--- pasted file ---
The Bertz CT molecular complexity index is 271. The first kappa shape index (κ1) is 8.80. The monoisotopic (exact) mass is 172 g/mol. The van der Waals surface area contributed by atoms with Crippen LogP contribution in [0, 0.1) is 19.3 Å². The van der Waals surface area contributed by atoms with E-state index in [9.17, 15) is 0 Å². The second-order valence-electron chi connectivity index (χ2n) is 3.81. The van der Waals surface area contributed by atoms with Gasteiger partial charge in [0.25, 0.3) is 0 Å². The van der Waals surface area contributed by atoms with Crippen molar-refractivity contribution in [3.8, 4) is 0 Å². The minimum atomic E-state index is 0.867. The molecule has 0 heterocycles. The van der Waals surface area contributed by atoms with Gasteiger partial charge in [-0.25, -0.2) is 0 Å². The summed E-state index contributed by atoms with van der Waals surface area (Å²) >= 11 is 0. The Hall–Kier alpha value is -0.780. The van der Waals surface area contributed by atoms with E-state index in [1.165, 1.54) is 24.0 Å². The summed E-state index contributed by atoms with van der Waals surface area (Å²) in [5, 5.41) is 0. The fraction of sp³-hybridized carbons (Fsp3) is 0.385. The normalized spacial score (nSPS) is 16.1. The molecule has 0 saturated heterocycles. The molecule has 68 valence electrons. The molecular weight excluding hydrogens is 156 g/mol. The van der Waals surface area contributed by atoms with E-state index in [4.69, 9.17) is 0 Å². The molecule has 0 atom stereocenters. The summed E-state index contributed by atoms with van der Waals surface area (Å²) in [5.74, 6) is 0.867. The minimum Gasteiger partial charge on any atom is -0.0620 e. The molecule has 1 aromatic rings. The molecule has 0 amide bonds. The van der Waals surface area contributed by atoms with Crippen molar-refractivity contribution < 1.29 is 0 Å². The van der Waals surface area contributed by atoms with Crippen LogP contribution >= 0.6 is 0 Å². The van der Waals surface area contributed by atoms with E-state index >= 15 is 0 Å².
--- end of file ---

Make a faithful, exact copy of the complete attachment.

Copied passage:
The Bertz CT molecular complexity index is 271. The first kappa shape index (κ1) is 8.80. The monoisotopic (exact) mass is 172 g/mol. The van der Waals surface area contributed by atoms with Crippen LogP contribution in [0, 0.1) is 19.3 Å². The van der Waals surface area contributed by atoms with E-state index in [9.17, 15) is 0 Å². The second-order valence-electron chi connectivity index (χ2n) is 3.81. The van der Waals surface area contributed by atoms with Gasteiger partial charge in [0.25, 0.3) is 0 Å². The van der Waals surface area contributed by atoms with Crippen molar-refractivity contribution in [3.8, 4) is 0 Å². The minimum atomic E-state index is 0.867. The molecule has 0 heterocycles. The van der Waals surface area contributed by atoms with Gasteiger partial charge in [-0.25, -0.2) is 0 Å². The summed E-state index contributed by atoms with van der Waals surface area (Å²) >= 11 is 0. The Hall–Kier alpha value is -0.780. The van der Waals surface area contributed by atoms with E-state index in [1.165, 1.54) is 24.0 Å². The summed E-state index contributed by atoms with van der Waals surface area (Å²) in [5, 5.41) is 0. The fraction of sp³-hybridized carbons (Fsp3) is 0.385. The normalized spacial score (nSPS) is 16.1. The molecule has 0 saturated heterocycles. The molecule has 68 valence electrons. The molecular weight excluding hydrogens is 156 g/mol. The van der Waals surface area contributed by atoms with E-state index in [4.69, 9.17) is 0 Å². The molecule has 0 atom stereocenters. The summed E-state index contributed by atoms with van der Waals surface area (Å²) in [5.74, 6) is 0.867. The minimum Gasteiger partial charge on any atom is -0.0620 e. The molecule has 1 aromatic rings. The molecule has 0 amide bonds. The van der Waals surface area contributed by atoms with Crippen molar-refractivity contribution < 1.29 is 0 Å². The van der Waals surface area contributed by atoms with Crippen LogP contribution >= 0.6 is 0 Å². The van der Waals surface area contributed by atoms with E-state index >= 15 is 0 Å².